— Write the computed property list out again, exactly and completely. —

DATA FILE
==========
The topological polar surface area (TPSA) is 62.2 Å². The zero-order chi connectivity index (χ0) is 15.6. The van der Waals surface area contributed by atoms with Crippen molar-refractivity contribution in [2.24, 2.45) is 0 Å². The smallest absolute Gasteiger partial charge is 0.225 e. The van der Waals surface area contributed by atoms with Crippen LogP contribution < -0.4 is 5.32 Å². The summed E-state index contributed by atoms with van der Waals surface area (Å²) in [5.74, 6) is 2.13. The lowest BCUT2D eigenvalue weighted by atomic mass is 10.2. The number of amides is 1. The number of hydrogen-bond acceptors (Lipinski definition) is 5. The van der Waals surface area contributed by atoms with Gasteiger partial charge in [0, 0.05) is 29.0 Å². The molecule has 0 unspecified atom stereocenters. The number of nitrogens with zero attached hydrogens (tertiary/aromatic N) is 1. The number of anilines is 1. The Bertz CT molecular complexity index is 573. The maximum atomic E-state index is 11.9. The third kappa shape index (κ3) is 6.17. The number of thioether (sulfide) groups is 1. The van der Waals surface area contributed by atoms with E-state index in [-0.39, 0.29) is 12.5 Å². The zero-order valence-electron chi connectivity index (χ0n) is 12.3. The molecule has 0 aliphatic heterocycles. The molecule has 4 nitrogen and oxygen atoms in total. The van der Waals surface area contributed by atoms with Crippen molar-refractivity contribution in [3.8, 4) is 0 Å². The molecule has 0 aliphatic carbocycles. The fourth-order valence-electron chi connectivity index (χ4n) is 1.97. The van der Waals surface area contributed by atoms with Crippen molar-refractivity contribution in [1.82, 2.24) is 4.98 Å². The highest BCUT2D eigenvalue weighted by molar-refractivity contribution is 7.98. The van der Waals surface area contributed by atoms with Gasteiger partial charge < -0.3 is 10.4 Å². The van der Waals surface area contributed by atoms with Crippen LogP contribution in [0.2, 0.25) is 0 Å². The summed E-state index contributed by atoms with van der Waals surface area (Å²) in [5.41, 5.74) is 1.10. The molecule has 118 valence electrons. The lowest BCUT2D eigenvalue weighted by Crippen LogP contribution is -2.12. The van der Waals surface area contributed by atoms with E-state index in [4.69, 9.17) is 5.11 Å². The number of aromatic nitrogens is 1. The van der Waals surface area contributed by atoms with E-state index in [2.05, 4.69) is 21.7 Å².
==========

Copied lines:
The topological polar surface area (TPSA) is 62.2 Å². The zero-order chi connectivity index (χ0) is 15.6. The van der Waals surface area contributed by atoms with Crippen molar-refractivity contribution in [2.24, 2.45) is 0 Å². The smallest absolute Gasteiger partial charge is 0.225 e. The van der Waals surface area contributed by atoms with Crippen LogP contribution < -0.4 is 5.32 Å². The summed E-state index contributed by atoms with van der Waals surface area (Å²) in [5.74, 6) is 2.13. The lowest BCUT2D eigenvalue weighted by atomic mass is 10.2. The number of amides is 1. The number of hydrogen-bond acceptors (Lipinski definition) is 5. The van der Waals surface area contributed by atoms with Gasteiger partial charge in [0, 0.05) is 29.0 Å². The molecule has 0 unspecified atom stereocenters. The number of nitrogens with zero attached hydrogens (tertiary/aromatic N) is 1. The number of anilines is 1. The Bertz CT molecular complexity index is 573. The maximum atomic E-state index is 11.9. The third kappa shape index (κ3) is 6.17. The number of thioether (sulfide) groups is 1. The van der Waals surface area contributed by atoms with E-state index in [-0.39, 0.29) is 12.5 Å². The zero-order valence-electron chi connectivity index (χ0n) is 12.3. The molecule has 0 aliphatic heterocycles. The molecule has 4 nitrogen and oxygen atoms in total. The van der Waals surface area contributed by atoms with Crippen molar-refractivity contribution in [3.8, 4) is 0 Å². The molecule has 0 aliphatic carbocycles. The fourth-order valence-electron chi connectivity index (χ4n) is 1.97. The van der Waals surface area contributed by atoms with Crippen molar-refractivity contribution in [1.82, 2.24) is 4.98 Å². The highest BCUT2D eigenvalue weighted by molar-refractivity contribution is 7.98. The van der Waals surface area contributed by atoms with Gasteiger partial charge < -0.3 is 10.4 Å². The van der Waals surface area contributed by atoms with Crippen LogP contribution in [0.2, 0.25) is 0 Å². The summed E-state index contributed by atoms with van der Waals surface area (Å²) in [5.41, 5.74) is 1.10. The molecule has 118 valence electrons. The lowest BCUT2D eigenvalue weighted by Crippen LogP contribution is -2.12. The van der Waals surface area contributed by atoms with E-state index in [4.69, 9.17) is 5.11 Å². The number of aromatic nitrogens is 1. The van der Waals surface area contributed by atoms with E-state index in [2.05, 4.69) is 21.7 Å².